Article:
Prior to the first screening of Asoka Handagama’s “Him, Here, After” at TIFF, the audience was told that this wasn’t going to be a typical film.
It seemed like a fair enough claim to make as the Tamil film was written and directed by a Sinhalese filmmaker and featured a cast that was almost completely amateur. Intent on delivering an experience and not a story with a neat little resolution, Handagama skillfully used sound to make his audience feel every moment of his film–regardless of how uncomfortable some of those moments were.
With no background score until late in the story, moments like “Him” arriving in his hometown took on a surreal quality. His former neighbours gawked at “Him” like some sort of bizarre spectacle and he finds himself alienated from those he once knew well. One of the few neighbours who does speak directly to “Him”, does so only to curse at “Him” for coming back alive while his sons were killed. The burden of being a survivor, when so many had died for no more reason than he had survived, was no small one, and we see this as he struggles to fit back into society.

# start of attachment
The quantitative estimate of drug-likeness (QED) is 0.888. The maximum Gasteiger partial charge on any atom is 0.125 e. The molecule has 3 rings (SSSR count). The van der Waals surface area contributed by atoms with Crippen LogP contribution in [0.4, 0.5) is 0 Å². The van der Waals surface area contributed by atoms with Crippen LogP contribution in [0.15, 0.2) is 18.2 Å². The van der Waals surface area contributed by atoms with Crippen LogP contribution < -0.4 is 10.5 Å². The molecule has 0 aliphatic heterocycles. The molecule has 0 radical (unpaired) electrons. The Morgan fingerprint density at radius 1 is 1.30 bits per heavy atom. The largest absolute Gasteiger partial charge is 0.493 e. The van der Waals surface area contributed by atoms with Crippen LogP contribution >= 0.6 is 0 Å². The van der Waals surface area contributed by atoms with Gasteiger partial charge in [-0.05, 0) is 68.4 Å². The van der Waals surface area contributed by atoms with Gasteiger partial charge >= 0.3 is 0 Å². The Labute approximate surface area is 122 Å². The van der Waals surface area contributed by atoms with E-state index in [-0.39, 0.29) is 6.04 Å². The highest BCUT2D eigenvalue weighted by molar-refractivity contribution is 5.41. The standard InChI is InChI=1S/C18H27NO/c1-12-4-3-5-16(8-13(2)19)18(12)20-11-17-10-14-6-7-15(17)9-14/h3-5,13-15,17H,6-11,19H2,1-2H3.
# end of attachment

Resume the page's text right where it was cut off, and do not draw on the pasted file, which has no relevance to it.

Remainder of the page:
Though Handagama succeeds in telling a story of hardship, he manages to weave moments of hope within the narrative as well.
We see “Him” reunite with his lover, who he finds widowed after the man she married to escape conscription has passed away. And though his job as a security guard was made possible by another man being fired, we see the formation of an unexpected friendship between the former security guard’s wife and “Him”.
It probably seems strange to describe these characters in such terms, but without names, music, or even dialogue at times to give the audience context, the film forces you to observe the relationships and individuals in the story rather than define them for you.
The result is that the ordinary becomes extraordinary and even strange. The sound of the former security guard’s wife’s laughter, for instance, seems out of place and even mad at times in a setting devoid of happiness.
A film that raised many questions left the audience at the premiere scrambling for answers following the screening. Several members of the audience asked what inspired Handagama and why he made this film. He seemed surprised that someone would even ask and replied “Because I’m a filmmaker.” Handagama went on to say that he wanted to consider how and if rehabilitation and reintegration were possible after the war, and it was through film that he explored these ideas.
Watching “Him, Here, After” at TIFF is a unique experience, as it is drawing crowds of mixed demographics and cultures, all curious about the possibilities of life after the war in Jaffna.
Don’t miss the final screening of the film at TIFF this Saturday at the TIFF Bell Lightbox on Saturday! For more information and to purchase your tickets, please click here.